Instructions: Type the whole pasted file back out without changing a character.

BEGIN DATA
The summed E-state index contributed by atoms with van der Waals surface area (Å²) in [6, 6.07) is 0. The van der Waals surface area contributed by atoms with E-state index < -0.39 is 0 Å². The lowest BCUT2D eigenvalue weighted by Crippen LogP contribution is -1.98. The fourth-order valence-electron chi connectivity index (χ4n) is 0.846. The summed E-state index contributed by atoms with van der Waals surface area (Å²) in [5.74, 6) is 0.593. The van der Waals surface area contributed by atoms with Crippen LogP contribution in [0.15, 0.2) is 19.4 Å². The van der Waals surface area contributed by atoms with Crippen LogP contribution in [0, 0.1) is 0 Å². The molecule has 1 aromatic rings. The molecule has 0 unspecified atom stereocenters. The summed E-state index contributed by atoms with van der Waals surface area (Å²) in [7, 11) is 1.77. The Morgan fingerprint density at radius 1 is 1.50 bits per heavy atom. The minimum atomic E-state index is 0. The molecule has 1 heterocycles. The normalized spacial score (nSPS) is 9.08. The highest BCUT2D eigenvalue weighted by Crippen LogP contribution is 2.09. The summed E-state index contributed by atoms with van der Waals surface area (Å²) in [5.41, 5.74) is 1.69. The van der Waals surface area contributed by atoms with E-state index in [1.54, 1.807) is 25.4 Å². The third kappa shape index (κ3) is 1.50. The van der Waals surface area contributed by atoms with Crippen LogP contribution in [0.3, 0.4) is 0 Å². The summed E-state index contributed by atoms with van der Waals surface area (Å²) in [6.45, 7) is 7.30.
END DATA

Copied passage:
The summed E-state index contributed by atoms with van der Waals surface area (Å²) in [6, 6.07) is 0. The van der Waals surface area contributed by atoms with E-state index < -0.39 is 0 Å². The lowest BCUT2D eigenvalue weighted by Crippen LogP contribution is -1.98. The fourth-order valence-electron chi connectivity index (χ4n) is 0.846. The summed E-state index contributed by atoms with van der Waals surface area (Å²) in [5.74, 6) is 0.593. The van der Waals surface area contributed by atoms with Crippen LogP contribution in [0.15, 0.2) is 19.4 Å². The van der Waals surface area contributed by atoms with Crippen LogP contribution in [0, 0.1) is 0 Å². The molecule has 1 aromatic rings. The molecule has 0 unspecified atom stereocenters. The summed E-state index contributed by atoms with van der Waals surface area (Å²) in [7, 11) is 1.77. The Morgan fingerprint density at radius 1 is 1.50 bits per heavy atom. The minimum atomic E-state index is 0. The molecule has 1 heterocycles. The normalized spacial score (nSPS) is 9.08. The highest BCUT2D eigenvalue weighted by Crippen LogP contribution is 2.09. The summed E-state index contributed by atoms with van der Waals surface area (Å²) in [5.41, 5.74) is 1.69. The van der Waals surface area contributed by atoms with E-state index in [1.54, 1.807) is 25.4 Å². The third kappa shape index (κ3) is 1.50. The van der Waals surface area contributed by atoms with Crippen LogP contribution in [0.3, 0.4) is 0 Å². The summed E-state index contributed by atoms with van der Waals surface area (Å²) in [6.45, 7) is 7.30.